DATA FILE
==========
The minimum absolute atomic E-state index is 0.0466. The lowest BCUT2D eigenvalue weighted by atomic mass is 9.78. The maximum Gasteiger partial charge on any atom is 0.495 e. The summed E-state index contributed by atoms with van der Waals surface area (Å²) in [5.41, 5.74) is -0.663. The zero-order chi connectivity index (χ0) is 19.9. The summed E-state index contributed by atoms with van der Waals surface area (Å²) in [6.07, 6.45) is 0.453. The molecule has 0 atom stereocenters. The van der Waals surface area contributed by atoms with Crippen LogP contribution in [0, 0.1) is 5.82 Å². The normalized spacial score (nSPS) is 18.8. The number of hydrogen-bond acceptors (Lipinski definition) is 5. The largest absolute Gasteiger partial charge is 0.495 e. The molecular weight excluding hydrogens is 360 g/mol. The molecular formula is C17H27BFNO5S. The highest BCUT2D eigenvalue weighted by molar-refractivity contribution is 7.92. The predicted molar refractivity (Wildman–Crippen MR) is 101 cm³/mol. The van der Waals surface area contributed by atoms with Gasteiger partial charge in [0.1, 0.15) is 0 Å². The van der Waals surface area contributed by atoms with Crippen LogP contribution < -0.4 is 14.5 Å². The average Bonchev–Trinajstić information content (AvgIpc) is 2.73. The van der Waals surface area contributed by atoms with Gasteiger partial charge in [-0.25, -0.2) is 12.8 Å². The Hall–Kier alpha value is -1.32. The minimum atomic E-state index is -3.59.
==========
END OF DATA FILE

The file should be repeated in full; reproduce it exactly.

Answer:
The minimum absolute atomic E-state index is 0.0466. The lowest BCUT2D eigenvalue weighted by atomic mass is 9.78. The maximum Gasteiger partial charge on any atom is 0.495 e. The summed E-state index contributed by atoms with van der Waals surface area (Å²) in [5.41, 5.74) is -0.663. The zero-order chi connectivity index (χ0) is 19.9. The summed E-state index contributed by atoms with van der Waals surface area (Å²) in [6.07, 6.45) is 0.453. The molecule has 0 atom stereocenters. The van der Waals surface area contributed by atoms with Crippen LogP contribution in [0, 0.1) is 5.82 Å². The normalized spacial score (nSPS) is 18.8. The number of hydrogen-bond acceptors (Lipinski definition) is 5. The largest absolute Gasteiger partial charge is 0.495 e. The molecular weight excluding hydrogens is 360 g/mol. The molecular formula is C17H27BFNO5S. The highest BCUT2D eigenvalue weighted by molar-refractivity contribution is 7.92. The predicted molar refractivity (Wildman–Crippen MR) is 101 cm³/mol. The van der Waals surface area contributed by atoms with Gasteiger partial charge in [0.1, 0.15) is 0 Å². The van der Waals surface area contributed by atoms with Crippen LogP contribution < -0.4 is 14.5 Å². The average Bonchev–Trinajstić information content (AvgIpc) is 2.73. The van der Waals surface area contributed by atoms with Gasteiger partial charge in [-0.25, -0.2) is 12.8 Å². The Hall–Kier alpha value is -1.32. The minimum atomic E-state index is -3.59.